Wrong-way driving crashes make up only one percent of all accidents in the U.S. annually, according to the U.S. Department of Transportation's Federal Highway Administration.
The numbers may be low, but the result is often deadly.
Two people died Tuesday after a head-on collision due to a wrong-way driver on eastbound I-80 in Natomas. The tragic accident is just one of a string of deadly wrong-way wrecks in Sacramento over the past several years. From January to May in 2015, there were five wrong-way crashes in the Sacramento area that left 16 people dead, according to the California Department of Transportation (Caltrans).
Because of the wrong-way crashes in 2015, Caltrans and the California Highway Patrol (CHP) recently rolled out a pilot program along I-5, US 50, and I-80 in Sacramento and Yolo County using new methods to combat wrong-way driving.
The pilot program includes two-way, red-and-clear reflective pavement markers that turn red if you're going the wrong way. The program also installed revised "wrong way" signs with blinking lights and added active monitoring systems. The monitoring systems use dual radars to detect wrong-way drivers and activate red flashing lights bordering the wrong-way signs. Caltrans and the CHP are notified in real-time of the wrong-way drivers through photos and alerts.
The Sacramento pilot program is in motion, but what additional countermeasures are other states and countries using to reduce the number of wrong-way accidents?
West Nippon Expressway Company (NEXCO), a Japanese traffic and road operator, tested autonomous detection, or GPS, as a countermeasure for wrong-way driving, according to a 2010 International Road Federation (IRF) presentation. The GPS device was tested to alert wrong-way drivers through visual and audio messages. GPS detected more than 90 percent of wrong-way drivers, as long as the roads were not complex for example, straight roads or smooth curved roads.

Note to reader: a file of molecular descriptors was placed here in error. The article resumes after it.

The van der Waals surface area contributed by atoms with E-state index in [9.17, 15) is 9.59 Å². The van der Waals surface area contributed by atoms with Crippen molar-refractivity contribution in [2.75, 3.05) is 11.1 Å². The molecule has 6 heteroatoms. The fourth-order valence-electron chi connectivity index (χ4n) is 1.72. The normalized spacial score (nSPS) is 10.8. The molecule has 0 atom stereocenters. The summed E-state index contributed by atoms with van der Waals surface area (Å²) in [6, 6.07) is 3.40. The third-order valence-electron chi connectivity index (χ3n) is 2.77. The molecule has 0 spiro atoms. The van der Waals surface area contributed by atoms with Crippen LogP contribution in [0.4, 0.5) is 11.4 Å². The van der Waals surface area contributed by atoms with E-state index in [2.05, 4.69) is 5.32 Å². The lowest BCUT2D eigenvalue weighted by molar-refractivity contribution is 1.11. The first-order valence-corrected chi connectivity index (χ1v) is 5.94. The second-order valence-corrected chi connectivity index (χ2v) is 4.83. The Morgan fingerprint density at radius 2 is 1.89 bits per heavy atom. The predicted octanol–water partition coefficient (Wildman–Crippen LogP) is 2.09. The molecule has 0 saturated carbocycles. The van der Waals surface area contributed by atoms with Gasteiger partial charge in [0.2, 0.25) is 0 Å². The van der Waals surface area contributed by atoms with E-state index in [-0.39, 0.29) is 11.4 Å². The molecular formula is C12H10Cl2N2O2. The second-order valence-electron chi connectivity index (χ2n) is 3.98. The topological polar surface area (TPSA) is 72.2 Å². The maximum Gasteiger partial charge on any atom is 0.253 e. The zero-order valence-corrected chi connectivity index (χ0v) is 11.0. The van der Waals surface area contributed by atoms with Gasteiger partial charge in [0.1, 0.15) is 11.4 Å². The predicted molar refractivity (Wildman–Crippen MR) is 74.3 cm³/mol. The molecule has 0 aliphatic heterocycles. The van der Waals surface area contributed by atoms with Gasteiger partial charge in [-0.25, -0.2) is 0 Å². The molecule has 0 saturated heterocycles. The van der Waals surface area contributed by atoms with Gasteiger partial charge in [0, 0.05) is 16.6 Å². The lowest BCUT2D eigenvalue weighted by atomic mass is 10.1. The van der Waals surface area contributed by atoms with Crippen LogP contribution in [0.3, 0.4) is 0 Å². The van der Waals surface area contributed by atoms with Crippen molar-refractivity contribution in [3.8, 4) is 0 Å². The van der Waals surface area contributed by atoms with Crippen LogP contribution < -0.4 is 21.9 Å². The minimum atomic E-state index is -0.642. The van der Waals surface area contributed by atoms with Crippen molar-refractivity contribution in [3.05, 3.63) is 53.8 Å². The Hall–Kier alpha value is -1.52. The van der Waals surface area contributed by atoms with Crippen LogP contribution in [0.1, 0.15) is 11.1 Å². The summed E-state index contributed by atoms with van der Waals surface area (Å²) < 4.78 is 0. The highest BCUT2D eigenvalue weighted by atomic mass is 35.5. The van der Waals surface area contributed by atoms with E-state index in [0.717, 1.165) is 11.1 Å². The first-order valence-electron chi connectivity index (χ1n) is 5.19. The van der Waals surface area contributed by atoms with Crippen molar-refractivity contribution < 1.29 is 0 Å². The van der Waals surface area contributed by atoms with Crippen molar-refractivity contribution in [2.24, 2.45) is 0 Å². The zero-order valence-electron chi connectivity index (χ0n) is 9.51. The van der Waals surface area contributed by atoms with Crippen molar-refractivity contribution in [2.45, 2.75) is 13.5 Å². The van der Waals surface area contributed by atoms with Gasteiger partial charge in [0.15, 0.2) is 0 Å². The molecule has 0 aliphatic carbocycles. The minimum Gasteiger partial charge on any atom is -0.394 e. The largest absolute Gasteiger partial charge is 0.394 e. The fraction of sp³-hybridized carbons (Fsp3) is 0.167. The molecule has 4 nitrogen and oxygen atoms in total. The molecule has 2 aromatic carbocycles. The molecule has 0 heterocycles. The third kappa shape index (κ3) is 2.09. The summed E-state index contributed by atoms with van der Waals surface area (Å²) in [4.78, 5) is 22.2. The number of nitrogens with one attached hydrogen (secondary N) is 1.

NEXCO also found roadside CCTV can detect wrong-way drivers by analyzing footage. When traffic control detects a wrong-way driver on a video image, a warning message is sent out to message signboards and traffic control takes immediate action.
Vehicle-to-roadside communication systems were also suggested by NEXCO, where a wrong-way driver is detected and a message is sent to the driver over a roadside loudspeaker or through the radio.
Florida is testing the use of LED raised pavements as markers, according to a Caltrans report. The Florida Department of Transportation (FDOT) believes it's one of the best countermeasures for wrong-way driving.
Tire spikes may seem like a solution to immobilize wrong-way drivers but FDOT said spikes don't work for multiple reasons. First, if an ambulance needs to go up a ramp the wrong way to assist a victim, they won't be able to do so. Also, spikes are designed for low speed areas such as parking lots and parking garages so the spikes won't deflate fast enough to stop vehicles traveling at a fast speed. In addition, spikes can wear over time and break off and damage vehicles going the right way, according to FDOT.
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